~ Caren Smith of http://www.MyScrapbookStudio.net

  7. Kimberly Chapman on August 7, 2011 8:56 pm

    I like both and so does my daughter. A kit craft is a good way to teach a skill and you usually don’t have to require your kid to do it exactly like the instructions say. Then they can branch out with their own ideas on subsequent projects. That being said I avoid a lot of kit crafts just from a frugal standpoint; they’d better be flexible, discounted, and a good kit!

  8. Stacie on August 7, 2011 9:19 pm

    I think both kinds of projects teach kids different things. Structured project teach how to do something specific and build technical skills and unstructured ones teach problem solving and creativity.

  9. Francine Clouden on August 8, 2011 12:23 am

    Great question. I think it also depends on the child’s age and/or personality. My two year old is no where near ready for structured crafts, so I just let him do his thing and enjoy the process. I am guessing as he gets older he will be more into doing the structured projects. But I think there is a time for both things, and not just for kids! Sometimes I am very structured with my scrapbook pages, other days I just let it flow.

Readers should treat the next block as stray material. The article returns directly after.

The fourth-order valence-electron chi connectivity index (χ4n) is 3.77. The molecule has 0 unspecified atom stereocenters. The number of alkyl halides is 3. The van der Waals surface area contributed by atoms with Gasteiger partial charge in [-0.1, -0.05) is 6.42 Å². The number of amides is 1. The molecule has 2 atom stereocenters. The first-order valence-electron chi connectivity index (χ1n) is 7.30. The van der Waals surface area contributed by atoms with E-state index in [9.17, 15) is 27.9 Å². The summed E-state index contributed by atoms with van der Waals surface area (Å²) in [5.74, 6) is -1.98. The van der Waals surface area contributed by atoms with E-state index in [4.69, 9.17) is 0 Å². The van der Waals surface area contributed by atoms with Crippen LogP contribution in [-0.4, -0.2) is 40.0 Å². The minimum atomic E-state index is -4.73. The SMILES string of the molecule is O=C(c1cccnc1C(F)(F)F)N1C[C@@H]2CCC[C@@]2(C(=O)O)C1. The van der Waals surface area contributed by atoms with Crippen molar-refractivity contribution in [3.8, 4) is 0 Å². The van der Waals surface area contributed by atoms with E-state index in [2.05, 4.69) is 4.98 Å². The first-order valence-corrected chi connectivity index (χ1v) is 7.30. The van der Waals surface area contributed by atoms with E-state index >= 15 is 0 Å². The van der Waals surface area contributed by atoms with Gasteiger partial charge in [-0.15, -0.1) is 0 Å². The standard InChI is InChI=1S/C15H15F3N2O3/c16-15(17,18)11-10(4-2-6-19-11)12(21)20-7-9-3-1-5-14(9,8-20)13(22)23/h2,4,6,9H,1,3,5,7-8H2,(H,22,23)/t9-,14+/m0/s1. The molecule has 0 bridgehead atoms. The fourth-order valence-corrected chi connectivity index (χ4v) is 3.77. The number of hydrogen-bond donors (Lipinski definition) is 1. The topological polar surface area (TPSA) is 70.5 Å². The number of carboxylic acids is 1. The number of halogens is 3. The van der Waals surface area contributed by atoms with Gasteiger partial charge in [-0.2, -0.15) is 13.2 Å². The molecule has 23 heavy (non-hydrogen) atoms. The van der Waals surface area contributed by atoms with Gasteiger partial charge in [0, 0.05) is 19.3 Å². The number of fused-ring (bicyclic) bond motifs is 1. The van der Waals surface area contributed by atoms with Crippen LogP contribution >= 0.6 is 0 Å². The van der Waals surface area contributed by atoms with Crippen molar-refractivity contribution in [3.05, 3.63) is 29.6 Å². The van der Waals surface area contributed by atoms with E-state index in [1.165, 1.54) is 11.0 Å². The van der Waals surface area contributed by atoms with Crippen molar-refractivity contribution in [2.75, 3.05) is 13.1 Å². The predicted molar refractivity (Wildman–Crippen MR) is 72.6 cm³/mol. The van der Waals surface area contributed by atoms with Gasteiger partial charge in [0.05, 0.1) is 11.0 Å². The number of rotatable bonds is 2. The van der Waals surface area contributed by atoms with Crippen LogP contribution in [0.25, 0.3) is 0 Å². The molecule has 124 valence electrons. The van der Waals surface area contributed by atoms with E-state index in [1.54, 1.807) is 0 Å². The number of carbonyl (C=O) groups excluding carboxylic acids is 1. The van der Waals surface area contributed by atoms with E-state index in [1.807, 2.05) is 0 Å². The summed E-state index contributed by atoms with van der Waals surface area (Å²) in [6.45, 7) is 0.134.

10. Nina on August 8, 2011 1:21 am

    I think both have their place. I do structured crafts, so they can learn a particular technique or material. But I let them expreience with supplies and create what they want about as often.

  11. ScrapGirlfriend on August 8, 2011 2:14 am

    Both methods have a purpose in the creative discovery. A preschooler enjoys both. Who doesn’t enjoy fingerpainting, but without the structure of instruction, the child will not discover the fun of using a paint brush.